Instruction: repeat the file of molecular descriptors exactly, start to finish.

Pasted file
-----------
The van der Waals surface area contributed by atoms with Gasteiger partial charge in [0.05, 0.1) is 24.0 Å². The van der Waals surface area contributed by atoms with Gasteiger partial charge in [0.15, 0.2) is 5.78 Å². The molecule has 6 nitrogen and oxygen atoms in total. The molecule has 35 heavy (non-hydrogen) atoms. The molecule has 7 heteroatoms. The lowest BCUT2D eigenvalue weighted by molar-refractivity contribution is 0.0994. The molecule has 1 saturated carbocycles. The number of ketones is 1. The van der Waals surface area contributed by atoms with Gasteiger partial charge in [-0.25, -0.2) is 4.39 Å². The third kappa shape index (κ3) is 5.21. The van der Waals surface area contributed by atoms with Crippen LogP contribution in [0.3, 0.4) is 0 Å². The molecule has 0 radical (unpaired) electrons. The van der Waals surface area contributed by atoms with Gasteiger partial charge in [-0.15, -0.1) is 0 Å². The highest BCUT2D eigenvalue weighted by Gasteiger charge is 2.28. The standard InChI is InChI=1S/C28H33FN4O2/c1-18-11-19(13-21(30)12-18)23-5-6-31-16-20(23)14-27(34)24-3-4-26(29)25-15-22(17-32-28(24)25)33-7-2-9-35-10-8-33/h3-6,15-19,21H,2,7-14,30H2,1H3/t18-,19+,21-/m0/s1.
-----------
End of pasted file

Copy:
The van der Waals surface area contributed by atoms with Gasteiger partial charge in [0.05, 0.1) is 24.0 Å². The van der Waals surface area contributed by atoms with Gasteiger partial charge in [0.15, 0.2) is 5.78 Å². The molecule has 6 nitrogen and oxygen atoms in total. The molecule has 35 heavy (non-hydrogen) atoms. The molecule has 7 heteroatoms. The lowest BCUT2D eigenvalue weighted by molar-refractivity contribution is 0.0994. The molecule has 1 saturated carbocycles. The number of ketones is 1. The van der Waals surface area contributed by atoms with Gasteiger partial charge in [-0.25, -0.2) is 4.39 Å². The third kappa shape index (κ3) is 5.21. The van der Waals surface area contributed by atoms with Crippen LogP contribution in [0.3, 0.4) is 0 Å². The molecule has 0 radical (unpaired) electrons. The van der Waals surface area contributed by atoms with Gasteiger partial charge in [-0.15, -0.1) is 0 Å². The highest BCUT2D eigenvalue weighted by Gasteiger charge is 2.28. The standard InChI is InChI=1S/C28H33FN4O2/c1-18-11-19(13-21(30)12-18)23-5-6-31-16-20(23)14-27(34)24-3-4-26(29)25-15-22(17-32-28(24)25)33-7-2-9-35-10-8-33/h3-6,15-19,21H,2,7-14,30H2,1H3/t18-,19+,21-/m0/s1.